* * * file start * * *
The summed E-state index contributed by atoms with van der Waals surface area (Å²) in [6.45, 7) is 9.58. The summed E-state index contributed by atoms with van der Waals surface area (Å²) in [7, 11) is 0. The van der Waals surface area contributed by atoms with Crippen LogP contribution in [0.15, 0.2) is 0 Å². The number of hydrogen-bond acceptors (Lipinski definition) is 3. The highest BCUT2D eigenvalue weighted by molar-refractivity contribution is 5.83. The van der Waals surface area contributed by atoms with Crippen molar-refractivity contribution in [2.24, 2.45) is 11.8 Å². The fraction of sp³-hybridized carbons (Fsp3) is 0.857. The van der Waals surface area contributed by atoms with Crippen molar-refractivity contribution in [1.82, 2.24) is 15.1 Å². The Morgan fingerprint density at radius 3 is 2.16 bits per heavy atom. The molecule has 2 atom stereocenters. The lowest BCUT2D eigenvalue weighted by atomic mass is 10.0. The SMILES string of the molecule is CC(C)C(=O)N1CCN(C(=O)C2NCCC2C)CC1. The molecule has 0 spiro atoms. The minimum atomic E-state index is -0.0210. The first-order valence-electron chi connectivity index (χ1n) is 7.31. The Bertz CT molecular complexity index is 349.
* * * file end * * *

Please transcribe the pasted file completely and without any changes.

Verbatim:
The summed E-state index contributed by atoms with van der Waals surface area (Å²) in [6.45, 7) is 9.58. The summed E-state index contributed by atoms with van der Waals surface area (Å²) in [7, 11) is 0. The van der Waals surface area contributed by atoms with Crippen LogP contribution in [0.15, 0.2) is 0 Å². The number of hydrogen-bond acceptors (Lipinski definition) is 3. The highest BCUT2D eigenvalue weighted by molar-refractivity contribution is 5.83. The van der Waals surface area contributed by atoms with Crippen molar-refractivity contribution in [2.24, 2.45) is 11.8 Å². The fraction of sp³-hybridized carbons (Fsp3) is 0.857. The van der Waals surface area contributed by atoms with Crippen molar-refractivity contribution in [1.82, 2.24) is 15.1 Å². The Morgan fingerprint density at radius 3 is 2.16 bits per heavy atom. The molecule has 2 atom stereocenters. The lowest BCUT2D eigenvalue weighted by atomic mass is 10.0. The SMILES string of the molecule is CC(C)C(=O)N1CCN(C(=O)C2NCCC2C)CC1. The molecule has 0 spiro atoms. The minimum atomic E-state index is -0.0210. The first-order valence-electron chi connectivity index (χ1n) is 7.31. The Bertz CT molecular complexity index is 349.